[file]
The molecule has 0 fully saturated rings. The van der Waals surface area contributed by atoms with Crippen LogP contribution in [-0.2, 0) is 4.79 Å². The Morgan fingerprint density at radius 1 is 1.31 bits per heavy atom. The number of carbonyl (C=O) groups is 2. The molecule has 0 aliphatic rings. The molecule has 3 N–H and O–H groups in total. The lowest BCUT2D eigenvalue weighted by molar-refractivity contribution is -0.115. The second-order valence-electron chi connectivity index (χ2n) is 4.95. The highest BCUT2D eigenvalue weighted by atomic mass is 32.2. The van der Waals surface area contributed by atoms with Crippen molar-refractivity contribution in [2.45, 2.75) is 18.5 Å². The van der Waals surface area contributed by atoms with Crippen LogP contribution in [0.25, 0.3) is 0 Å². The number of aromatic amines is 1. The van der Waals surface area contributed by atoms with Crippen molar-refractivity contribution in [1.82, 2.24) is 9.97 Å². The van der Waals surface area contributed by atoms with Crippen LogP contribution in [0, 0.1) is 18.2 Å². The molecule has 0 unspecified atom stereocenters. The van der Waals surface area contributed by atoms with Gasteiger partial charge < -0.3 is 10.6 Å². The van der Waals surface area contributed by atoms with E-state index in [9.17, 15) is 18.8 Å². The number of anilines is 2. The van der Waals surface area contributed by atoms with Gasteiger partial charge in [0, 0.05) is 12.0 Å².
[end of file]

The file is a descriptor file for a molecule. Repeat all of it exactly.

The molecule has 0 fully saturated rings. The van der Waals surface area contributed by atoms with Crippen LogP contribution in [-0.2, 0) is 4.79 Å². The Morgan fingerprint density at radius 1 is 1.31 bits per heavy atom. The number of carbonyl (C=O) groups is 2. The molecule has 0 aliphatic rings. The molecule has 3 N–H and O–H groups in total. The lowest BCUT2D eigenvalue weighted by molar-refractivity contribution is -0.115. The second-order valence-electron chi connectivity index (χ2n) is 4.95. The highest BCUT2D eigenvalue weighted by atomic mass is 32.2. The van der Waals surface area contributed by atoms with Crippen molar-refractivity contribution in [2.45, 2.75) is 18.5 Å². The van der Waals surface area contributed by atoms with Crippen LogP contribution in [0.25, 0.3) is 0 Å². The number of aromatic amines is 1. The van der Waals surface area contributed by atoms with Crippen molar-refractivity contribution in [1.82, 2.24) is 9.97 Å². The van der Waals surface area contributed by atoms with Crippen LogP contribution in [0, 0.1) is 18.2 Å². The molecule has 0 unspecified atom stereocenters. The van der Waals surface area contributed by atoms with Gasteiger partial charge < -0.3 is 10.6 Å². The van der Waals surface area contributed by atoms with E-state index in [9.17, 15) is 18.8 Å². The number of anilines is 2. The van der Waals surface area contributed by atoms with Gasteiger partial charge in [0, 0.05) is 12.0 Å².